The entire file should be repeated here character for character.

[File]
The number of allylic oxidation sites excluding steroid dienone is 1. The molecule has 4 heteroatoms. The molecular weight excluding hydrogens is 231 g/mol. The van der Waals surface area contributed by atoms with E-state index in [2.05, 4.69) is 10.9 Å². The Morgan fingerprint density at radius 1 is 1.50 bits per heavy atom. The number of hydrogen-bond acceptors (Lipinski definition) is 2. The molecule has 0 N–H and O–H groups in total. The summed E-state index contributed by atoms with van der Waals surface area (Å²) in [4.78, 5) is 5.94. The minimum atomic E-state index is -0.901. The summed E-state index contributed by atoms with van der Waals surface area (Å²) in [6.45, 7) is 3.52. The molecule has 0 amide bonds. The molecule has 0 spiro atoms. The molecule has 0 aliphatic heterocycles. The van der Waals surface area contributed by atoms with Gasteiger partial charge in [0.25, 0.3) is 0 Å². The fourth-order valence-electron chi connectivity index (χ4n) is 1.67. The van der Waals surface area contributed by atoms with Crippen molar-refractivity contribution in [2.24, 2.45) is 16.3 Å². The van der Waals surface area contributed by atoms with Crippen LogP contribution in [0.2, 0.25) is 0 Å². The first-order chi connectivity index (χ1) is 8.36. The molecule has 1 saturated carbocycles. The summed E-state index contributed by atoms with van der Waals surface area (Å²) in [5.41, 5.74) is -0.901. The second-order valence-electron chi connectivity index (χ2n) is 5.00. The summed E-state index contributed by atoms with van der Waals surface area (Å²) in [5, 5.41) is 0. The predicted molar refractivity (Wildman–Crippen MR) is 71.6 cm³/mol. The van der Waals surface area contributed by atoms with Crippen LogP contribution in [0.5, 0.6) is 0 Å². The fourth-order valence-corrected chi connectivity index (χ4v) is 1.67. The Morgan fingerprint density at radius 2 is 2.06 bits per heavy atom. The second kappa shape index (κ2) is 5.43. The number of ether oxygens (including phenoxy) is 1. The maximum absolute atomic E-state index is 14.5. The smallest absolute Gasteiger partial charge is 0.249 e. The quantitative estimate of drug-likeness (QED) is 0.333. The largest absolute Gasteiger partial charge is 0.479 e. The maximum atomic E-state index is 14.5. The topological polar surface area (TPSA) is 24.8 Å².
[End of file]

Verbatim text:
The number of allylic oxidation sites excluding steroid dienone is 1. The molecule has 4 heteroatoms. The molecular weight excluding hydrogens is 231 g/mol. The van der Waals surface area contributed by atoms with E-state index in [2.05, 4.69) is 10.9 Å². The Morgan fingerprint density at radius 1 is 1.50 bits per heavy atom. The number of hydrogen-bond acceptors (Lipinski definition) is 2. The molecule has 0 N–H and O–H groups in total. The summed E-state index contributed by atoms with van der Waals surface area (Å²) in [4.78, 5) is 5.94. The minimum atomic E-state index is -0.901. The summed E-state index contributed by atoms with van der Waals surface area (Å²) in [6.45, 7) is 3.52. The molecule has 0 amide bonds. The molecule has 0 spiro atoms. The molecule has 0 aliphatic heterocycles. The van der Waals surface area contributed by atoms with Gasteiger partial charge in [0.25, 0.3) is 0 Å². The fourth-order valence-electron chi connectivity index (χ4n) is 1.67. The van der Waals surface area contributed by atoms with Crippen molar-refractivity contribution in [2.24, 2.45) is 16.3 Å². The van der Waals surface area contributed by atoms with Crippen LogP contribution in [0.2, 0.25) is 0 Å². The first-order chi connectivity index (χ1) is 8.36. The molecule has 1 saturated carbocycles. The summed E-state index contributed by atoms with van der Waals surface area (Å²) in [5.41, 5.74) is -0.901. The second-order valence-electron chi connectivity index (χ2n) is 5.00. The summed E-state index contributed by atoms with van der Waals surface area (Å²) in [5, 5.41) is 0. The predicted molar refractivity (Wildman–Crippen MR) is 71.6 cm³/mol. The van der Waals surface area contributed by atoms with Crippen LogP contribution in [0.5, 0.6) is 0 Å². The fourth-order valence-corrected chi connectivity index (χ4v) is 1.67. The Morgan fingerprint density at radius 2 is 2.06 bits per heavy atom. The second kappa shape index (κ2) is 5.43. The number of ether oxygens (including phenoxy) is 1. The maximum absolute atomic E-state index is 14.5. The smallest absolute Gasteiger partial charge is 0.249 e. The quantitative estimate of drug-likeness (QED) is 0.333. The largest absolute Gasteiger partial charge is 0.479 e. The maximum atomic E-state index is 14.5. The topological polar surface area (TPSA) is 24.8 Å².